Off the beaten track

Sideline Sid
Sports correspondent & historian
www.sunlive.co.nz

Last week Sideline Sid and Mrs Sid took off for a few days of R&R in the Eastern Bay of Plenty.

One of Sid's missions in the last few years while on holiday, has been to visit places off the beaten track, that he has never been to before.

On a beautiful Wednesday morning, the two holiday makers took off to drive to Galatea for a gander.

From the flat of the Edgecumbe plains, through the forestry around the Matahina Dam to the dairying district of Galatea, showcased some of the beautiful country that we live in. 

A sign in Galatea got Sideline Sid thinking about one of the cornerstones of Bay of Plenty and New Zealand society.

The sign pointed the way to the Galatea Rugby Club, which on inspection revealed club rooms of a size that would do many city clubs proud.

The rugby club on the extremities of the Rotorua region makes a statement to visiting teams, with goalposts the size of telegraph poles.

Perusal of the annual Bay of Plenty Rugby Union handbook, revealed the size and diversity of our region, through the various rugby clubs in the Bay of Plenty.

Living in the Western Bay of Plenty, it's easy forget the other people that weld our region together.

The Rugby Union handbook tells us that the provinces rugby clubs stretch from Reporoa in the south to (Te Whanau) Apanui club on the East Coast at Te Kaha.

One of the oldest rugby clubs in the region at Katikati guards our northern border, while the Ruatoki club sits in the Urewera foothills.

Within the last decade, Reporoa travelled to Te Kaha to play Apanui in a Baywide qualifying competition game.

A media report of the game, described it as the cow cockies of Reporoa taking on the cray fishermen of Te Kaka, which nicely summed up the diversity of our region.

Another uniquely Bay of Plenty rugby club is found on Matakana Island.

The other Western Bay Reserve Grade teams always look forward to the barge trip and the banquet provided on the Island.

However, one thing that never changes is the rivalry between the two Bay of Plenty cities.

Dating back to when the first teams ventured over what were no more than bullock tracks, there has been a intense desire from Rotorua sides to win the battle with Tauranga region sides and vice versa.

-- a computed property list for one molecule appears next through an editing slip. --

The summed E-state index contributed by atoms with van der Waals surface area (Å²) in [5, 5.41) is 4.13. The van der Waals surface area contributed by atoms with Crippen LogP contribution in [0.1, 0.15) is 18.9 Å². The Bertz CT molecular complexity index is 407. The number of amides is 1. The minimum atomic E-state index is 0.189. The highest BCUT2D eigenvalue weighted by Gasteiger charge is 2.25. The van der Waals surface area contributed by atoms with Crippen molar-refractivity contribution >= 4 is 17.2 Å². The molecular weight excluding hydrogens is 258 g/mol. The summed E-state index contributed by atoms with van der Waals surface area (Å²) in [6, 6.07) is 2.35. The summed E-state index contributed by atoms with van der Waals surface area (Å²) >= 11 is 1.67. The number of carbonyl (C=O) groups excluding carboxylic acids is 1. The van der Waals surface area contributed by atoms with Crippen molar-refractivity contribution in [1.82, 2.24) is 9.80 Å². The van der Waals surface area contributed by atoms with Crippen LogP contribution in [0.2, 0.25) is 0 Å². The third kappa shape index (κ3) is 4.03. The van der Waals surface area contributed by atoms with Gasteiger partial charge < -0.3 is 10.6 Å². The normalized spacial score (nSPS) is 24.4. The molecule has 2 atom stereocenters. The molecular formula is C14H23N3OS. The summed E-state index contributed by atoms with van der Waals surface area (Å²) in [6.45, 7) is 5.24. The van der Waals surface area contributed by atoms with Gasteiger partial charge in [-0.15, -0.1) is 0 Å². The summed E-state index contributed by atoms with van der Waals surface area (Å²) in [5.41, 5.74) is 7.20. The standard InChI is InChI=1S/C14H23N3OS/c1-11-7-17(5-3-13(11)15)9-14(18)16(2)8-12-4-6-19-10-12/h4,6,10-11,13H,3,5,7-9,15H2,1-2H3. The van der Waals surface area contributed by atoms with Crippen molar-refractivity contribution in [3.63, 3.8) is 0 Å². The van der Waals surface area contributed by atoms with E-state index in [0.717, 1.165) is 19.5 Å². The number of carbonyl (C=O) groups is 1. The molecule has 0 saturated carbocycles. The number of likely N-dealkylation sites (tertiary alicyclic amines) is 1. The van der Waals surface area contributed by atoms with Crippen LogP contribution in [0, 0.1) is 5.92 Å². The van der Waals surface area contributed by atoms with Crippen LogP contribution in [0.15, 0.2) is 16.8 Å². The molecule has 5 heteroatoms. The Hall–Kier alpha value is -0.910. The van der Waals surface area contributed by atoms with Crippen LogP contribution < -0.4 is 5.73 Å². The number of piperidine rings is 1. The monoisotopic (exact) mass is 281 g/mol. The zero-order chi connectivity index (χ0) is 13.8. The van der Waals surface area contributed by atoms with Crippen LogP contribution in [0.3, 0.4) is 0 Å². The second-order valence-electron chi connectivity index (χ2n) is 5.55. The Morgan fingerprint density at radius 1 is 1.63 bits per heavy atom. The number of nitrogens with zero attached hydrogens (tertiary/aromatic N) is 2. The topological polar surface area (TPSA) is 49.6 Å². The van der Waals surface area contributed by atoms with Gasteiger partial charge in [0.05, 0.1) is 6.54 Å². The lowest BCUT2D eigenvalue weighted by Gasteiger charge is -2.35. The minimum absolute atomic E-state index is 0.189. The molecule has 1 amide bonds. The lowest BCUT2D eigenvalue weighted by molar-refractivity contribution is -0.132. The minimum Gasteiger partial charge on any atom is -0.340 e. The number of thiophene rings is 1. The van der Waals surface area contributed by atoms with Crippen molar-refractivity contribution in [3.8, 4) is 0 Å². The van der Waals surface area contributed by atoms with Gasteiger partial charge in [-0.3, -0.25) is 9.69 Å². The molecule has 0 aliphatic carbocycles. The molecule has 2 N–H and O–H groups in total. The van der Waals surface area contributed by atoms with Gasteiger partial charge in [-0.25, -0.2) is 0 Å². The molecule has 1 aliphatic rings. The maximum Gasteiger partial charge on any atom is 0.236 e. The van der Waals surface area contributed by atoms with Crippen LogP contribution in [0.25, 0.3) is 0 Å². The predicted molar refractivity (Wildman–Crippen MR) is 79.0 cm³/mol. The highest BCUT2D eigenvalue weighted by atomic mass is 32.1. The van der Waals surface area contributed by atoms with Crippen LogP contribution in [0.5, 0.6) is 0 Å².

While Sideline Sid is currently enjoying the cricket season and is looking forward to club rugby kicking off in mid-March.

After recent years lack of success with the crystal ball, this seasoned rugby watcher has decided to preview some early crucial match-ups in the Baywide Premier title race, to identify the early contenders.

Te Puna hosts Whakarewarewa at Maramatanga Park on the opening day of the season, where the Rotorua side will surely want to put last season's poor form behind them where they failed to make the top eight.

Another interesting clash on the opening day of the Baywide club rugby year on theMarch 18, is the replay of last year's Baywide Premier final between Rangataua and Mount Maunganui.

It will be interesting to see if Rangataua can back up from their first Baywide premier crown.

The following weekend, Rangataua meet multiple champions in Tauranga Sports at the Tauranga Domain, while Rotoiti could get a reality check when they play Te Puna who finished just outside the top four last season.

2011 and 2012 premier titleholders Te Puke Sports don't have an easy start, with their first two 2017 Baywide encounters against Greerton Marist and Mount Maunganui.

Seeya at the Cricket and the Rugby.

 

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Santa in Plover Place, Maungatapu. Photo: Scott MacLeod.

Send us your photos from around the Bay of Plenty. kendra@thesun.co.nz